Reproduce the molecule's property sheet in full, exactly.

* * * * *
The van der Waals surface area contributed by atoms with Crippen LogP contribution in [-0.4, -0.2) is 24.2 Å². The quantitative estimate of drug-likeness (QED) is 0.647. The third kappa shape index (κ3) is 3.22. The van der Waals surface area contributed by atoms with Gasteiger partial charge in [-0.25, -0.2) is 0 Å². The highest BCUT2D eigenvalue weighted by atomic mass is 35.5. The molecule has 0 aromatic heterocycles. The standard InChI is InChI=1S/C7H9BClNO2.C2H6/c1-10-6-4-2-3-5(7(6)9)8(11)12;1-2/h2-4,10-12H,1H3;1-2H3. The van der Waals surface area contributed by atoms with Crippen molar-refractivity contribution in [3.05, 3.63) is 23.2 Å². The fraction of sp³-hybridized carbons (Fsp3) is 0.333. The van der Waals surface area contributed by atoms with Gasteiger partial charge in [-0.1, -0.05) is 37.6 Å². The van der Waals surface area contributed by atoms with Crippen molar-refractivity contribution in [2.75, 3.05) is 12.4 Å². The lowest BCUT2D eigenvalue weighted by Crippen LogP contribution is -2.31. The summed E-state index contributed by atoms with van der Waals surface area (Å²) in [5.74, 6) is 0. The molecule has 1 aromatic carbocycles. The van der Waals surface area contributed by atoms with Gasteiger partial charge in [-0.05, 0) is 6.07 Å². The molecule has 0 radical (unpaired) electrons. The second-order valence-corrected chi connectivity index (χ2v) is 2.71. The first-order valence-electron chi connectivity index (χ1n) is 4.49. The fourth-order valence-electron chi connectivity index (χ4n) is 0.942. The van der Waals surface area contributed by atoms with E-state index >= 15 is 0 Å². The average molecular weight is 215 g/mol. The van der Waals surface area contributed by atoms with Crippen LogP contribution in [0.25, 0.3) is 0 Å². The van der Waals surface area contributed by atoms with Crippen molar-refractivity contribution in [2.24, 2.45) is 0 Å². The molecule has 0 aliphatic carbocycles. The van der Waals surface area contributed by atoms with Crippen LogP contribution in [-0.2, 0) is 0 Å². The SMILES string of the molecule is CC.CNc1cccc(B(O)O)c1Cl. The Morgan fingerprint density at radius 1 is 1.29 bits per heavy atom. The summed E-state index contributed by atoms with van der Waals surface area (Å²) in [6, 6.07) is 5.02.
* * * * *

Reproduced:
The van der Waals surface area contributed by atoms with Crippen LogP contribution in [-0.4, -0.2) is 24.2 Å². The quantitative estimate of drug-likeness (QED) is 0.647. The third kappa shape index (κ3) is 3.22. The van der Waals surface area contributed by atoms with Gasteiger partial charge in [-0.25, -0.2) is 0 Å². The highest BCUT2D eigenvalue weighted by atomic mass is 35.5. The molecule has 0 aromatic heterocycles. The standard InChI is InChI=1S/C7H9BClNO2.C2H6/c1-10-6-4-2-3-5(7(6)9)8(11)12;1-2/h2-4,10-12H,1H3;1-2H3. The van der Waals surface area contributed by atoms with Crippen molar-refractivity contribution in [3.05, 3.63) is 23.2 Å². The fraction of sp³-hybridized carbons (Fsp3) is 0.333. The van der Waals surface area contributed by atoms with Gasteiger partial charge in [-0.1, -0.05) is 37.6 Å². The van der Waals surface area contributed by atoms with Crippen molar-refractivity contribution in [2.75, 3.05) is 12.4 Å². The lowest BCUT2D eigenvalue weighted by Crippen LogP contribution is -2.31. The summed E-state index contributed by atoms with van der Waals surface area (Å²) in [5.74, 6) is 0. The molecule has 1 aromatic carbocycles. The van der Waals surface area contributed by atoms with Gasteiger partial charge in [-0.05, 0) is 6.07 Å². The molecule has 0 radical (unpaired) electrons. The second-order valence-corrected chi connectivity index (χ2v) is 2.71. The first-order valence-electron chi connectivity index (χ1n) is 4.49. The fourth-order valence-electron chi connectivity index (χ4n) is 0.942. The van der Waals surface area contributed by atoms with E-state index >= 15 is 0 Å². The average molecular weight is 215 g/mol. The van der Waals surface area contributed by atoms with Crippen LogP contribution in [0.25, 0.3) is 0 Å². The van der Waals surface area contributed by atoms with Crippen molar-refractivity contribution in [2.24, 2.45) is 0 Å². The molecule has 0 aliphatic carbocycles. The van der Waals surface area contributed by atoms with Crippen LogP contribution in [-0.2, 0) is 0 Å². The SMILES string of the molecule is CC.CNc1cccc(B(O)O)c1Cl. The Morgan fingerprint density at radius 1 is 1.29 bits per heavy atom. The summed E-state index contributed by atoms with van der Waals surface area (Å²) in [6, 6.07) is 5.02.